The wait of words

By Kat, published with permission.  Original blog posted here in 2015.

Am I waiting for these words, in all of their weight – for someone else to place a name tag on my breast pocket:

  • Autistic adult
  • Managing, thriving
  • Trying to stop passing

As she tangles bracelets around her wrist, tapping away at work – noticing the finger stimming of a client’s sister, the body rocking of a young man at church – there’s quite a few of us.

Just watch. We’ll be okay. I wish I could tell you that, parent waiting outside in that little room with chairs and magazines. But you’re not like my child – or even teenager – they might say.

Yes, you’re partially right. I have circuitous verbal language, my own way of being in the world – lengthy task lists, but I’ve visited the land where your kid lives. I can pass as quirky, but not typical – until I freeze and appear utterly confused and incapable. I stand there watching. Knowing I should ask for help. Piecing together my words into a somewhat coherent whole.

Am I waiting for someone else to put a name to my experience? Not entirely. But external validation would help. I am practicing being myself. My stimmy, monologuing, clapping, hand waving, overly passionate self. Taking up too much space self. I’m learning to stop retreating from myself into myself.

I’m peeking out of corners. Dialoguing reassuringly to myself. You will be okay. You are okay. You are becoming okay. What is okay anyway? It is a waiting word. For what will be. For the space you already know exists. In the distant present, of both acknowledged strengths and weaknesses.

Because of, not in spite of, valuing what is and no longer having to explain away. Finding enough space for you and creating space for the awkward among us – the women with too many words and too few listeners.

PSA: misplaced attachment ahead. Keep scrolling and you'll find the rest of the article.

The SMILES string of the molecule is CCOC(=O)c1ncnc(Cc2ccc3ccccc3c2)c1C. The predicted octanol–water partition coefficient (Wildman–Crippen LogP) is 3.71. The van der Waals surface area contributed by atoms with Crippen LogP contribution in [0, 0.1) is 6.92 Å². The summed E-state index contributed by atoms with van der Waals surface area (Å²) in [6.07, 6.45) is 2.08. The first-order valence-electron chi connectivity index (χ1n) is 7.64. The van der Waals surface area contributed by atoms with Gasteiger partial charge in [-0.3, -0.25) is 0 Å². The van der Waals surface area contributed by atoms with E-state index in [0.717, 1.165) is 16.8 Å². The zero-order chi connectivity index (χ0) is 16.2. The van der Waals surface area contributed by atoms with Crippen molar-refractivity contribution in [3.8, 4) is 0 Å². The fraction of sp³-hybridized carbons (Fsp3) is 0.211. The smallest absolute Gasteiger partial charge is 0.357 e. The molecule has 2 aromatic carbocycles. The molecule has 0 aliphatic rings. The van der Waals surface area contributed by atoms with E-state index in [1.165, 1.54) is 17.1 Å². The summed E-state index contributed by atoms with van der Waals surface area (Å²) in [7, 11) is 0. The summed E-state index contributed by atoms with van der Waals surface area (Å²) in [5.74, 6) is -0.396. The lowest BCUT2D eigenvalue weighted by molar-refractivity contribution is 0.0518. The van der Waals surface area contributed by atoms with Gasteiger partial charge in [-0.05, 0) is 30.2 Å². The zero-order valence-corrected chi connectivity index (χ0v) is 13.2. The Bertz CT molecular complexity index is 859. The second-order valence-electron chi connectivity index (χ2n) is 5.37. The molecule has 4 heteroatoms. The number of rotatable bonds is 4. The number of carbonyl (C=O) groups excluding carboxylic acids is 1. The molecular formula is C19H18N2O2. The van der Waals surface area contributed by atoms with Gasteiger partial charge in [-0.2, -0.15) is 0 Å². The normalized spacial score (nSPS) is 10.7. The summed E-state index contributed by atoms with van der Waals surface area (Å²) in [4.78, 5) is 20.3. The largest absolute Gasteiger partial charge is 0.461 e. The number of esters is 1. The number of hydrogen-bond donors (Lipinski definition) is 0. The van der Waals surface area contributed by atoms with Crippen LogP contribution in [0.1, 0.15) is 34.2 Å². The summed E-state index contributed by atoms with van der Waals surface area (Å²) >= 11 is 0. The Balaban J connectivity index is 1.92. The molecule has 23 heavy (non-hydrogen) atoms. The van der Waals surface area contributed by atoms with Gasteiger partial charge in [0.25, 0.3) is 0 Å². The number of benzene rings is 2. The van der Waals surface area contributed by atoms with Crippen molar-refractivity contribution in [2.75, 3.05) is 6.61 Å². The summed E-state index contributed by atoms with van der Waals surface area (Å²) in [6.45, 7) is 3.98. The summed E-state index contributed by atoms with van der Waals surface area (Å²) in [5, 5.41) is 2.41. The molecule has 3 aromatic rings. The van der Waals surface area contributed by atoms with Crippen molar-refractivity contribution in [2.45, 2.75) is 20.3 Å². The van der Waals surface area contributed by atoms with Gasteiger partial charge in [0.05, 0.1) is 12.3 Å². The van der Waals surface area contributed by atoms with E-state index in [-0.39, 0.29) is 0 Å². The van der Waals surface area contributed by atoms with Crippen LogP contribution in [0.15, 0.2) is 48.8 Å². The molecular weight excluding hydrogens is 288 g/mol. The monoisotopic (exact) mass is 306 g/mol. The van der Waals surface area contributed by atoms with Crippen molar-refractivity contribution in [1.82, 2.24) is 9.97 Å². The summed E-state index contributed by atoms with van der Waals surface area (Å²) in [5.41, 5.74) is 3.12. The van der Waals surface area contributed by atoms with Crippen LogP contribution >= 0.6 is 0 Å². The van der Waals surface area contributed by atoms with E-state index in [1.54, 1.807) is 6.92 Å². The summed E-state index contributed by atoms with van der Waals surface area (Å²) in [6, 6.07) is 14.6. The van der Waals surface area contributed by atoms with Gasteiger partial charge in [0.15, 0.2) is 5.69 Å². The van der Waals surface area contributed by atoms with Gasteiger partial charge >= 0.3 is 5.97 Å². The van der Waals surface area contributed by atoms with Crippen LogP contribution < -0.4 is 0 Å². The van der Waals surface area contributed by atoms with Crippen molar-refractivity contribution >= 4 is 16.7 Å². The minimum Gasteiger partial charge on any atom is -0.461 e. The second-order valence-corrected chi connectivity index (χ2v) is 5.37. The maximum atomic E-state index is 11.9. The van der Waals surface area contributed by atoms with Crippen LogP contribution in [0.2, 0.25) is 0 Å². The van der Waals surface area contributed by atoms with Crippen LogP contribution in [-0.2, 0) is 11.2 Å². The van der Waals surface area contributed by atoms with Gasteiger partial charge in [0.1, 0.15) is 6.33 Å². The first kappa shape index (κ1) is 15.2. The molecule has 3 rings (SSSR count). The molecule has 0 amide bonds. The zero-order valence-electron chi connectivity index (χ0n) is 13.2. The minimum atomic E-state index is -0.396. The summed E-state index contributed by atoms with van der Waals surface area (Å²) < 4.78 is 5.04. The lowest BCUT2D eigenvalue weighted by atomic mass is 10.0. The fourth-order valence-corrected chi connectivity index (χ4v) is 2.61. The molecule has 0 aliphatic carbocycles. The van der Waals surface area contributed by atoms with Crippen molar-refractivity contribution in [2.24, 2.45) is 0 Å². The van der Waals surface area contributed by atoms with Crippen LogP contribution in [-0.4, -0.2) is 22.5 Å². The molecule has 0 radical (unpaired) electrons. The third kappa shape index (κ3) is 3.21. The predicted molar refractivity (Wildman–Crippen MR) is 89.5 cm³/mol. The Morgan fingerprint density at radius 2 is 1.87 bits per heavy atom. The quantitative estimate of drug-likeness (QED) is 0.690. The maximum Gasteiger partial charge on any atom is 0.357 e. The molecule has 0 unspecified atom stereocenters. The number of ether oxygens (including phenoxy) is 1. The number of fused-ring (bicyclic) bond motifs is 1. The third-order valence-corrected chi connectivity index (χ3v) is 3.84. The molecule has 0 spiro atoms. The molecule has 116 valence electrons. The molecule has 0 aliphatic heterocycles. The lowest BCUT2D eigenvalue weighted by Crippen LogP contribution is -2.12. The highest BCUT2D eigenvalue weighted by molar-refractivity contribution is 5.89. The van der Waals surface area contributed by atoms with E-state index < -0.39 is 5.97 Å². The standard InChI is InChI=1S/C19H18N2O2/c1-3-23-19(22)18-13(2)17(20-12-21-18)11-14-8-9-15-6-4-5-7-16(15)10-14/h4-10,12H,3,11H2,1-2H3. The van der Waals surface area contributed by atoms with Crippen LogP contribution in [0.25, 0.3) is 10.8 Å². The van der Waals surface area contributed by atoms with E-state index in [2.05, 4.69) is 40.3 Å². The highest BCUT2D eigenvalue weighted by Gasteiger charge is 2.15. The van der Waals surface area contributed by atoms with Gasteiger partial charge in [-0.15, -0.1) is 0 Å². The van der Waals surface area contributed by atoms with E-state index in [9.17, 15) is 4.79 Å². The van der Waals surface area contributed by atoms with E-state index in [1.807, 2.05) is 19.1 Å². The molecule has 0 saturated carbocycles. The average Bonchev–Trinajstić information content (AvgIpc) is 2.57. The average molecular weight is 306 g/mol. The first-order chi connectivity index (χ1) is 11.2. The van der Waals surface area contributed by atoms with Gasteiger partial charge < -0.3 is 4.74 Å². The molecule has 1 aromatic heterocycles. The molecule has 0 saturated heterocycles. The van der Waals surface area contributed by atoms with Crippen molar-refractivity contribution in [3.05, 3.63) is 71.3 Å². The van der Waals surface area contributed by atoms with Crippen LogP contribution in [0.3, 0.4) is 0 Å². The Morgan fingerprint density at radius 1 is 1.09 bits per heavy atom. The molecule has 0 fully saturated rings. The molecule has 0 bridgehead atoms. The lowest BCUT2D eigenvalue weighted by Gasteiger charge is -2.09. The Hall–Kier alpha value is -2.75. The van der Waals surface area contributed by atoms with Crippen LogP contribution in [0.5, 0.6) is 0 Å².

These spaces are for us, those who wait for someone to sit with us; they are coming, they are here among us. Being together in the enough. Sharing stories around a circle – writing, drawing, painting, collaging the realities we know so well – in all of their weightiness.

We are learning to be. In these shared narratives. No longer in isolation, the only ones like me are here – finding each other in ourselves. Merely being. Hoping together in all of the pain of hoping. Hope is like a weed, she reminded us. And so we listened, our own roots growing and spreading; tiny sprigs of hope lined our ground.

We watch blooms and buds hit the soil, encroaching on unfamiliar spaces – on these grey days – we thrive, watching the scorched earth renew itself. Rain hits ground, puddles across these parts – too many to remember.

We sit together in this space, waiting, renaming ourselves, being for each other – in this created space, exactly what we needed – longed for in these long dry lands – when we were too much and too little – confused and confusing – doing all we could, while remaining unacknowledged – pretending not to be ourselves.

These other shes lined up like cheaply made, monochromatic paper dolls. We set these images aside – sitting with the shes we’ve been, who we’ll be again, letting ourselves be enough. And we will be.

We flourish in the nearly empty, yet slowly growing, grounding spaces. Here we are together. Growing up.

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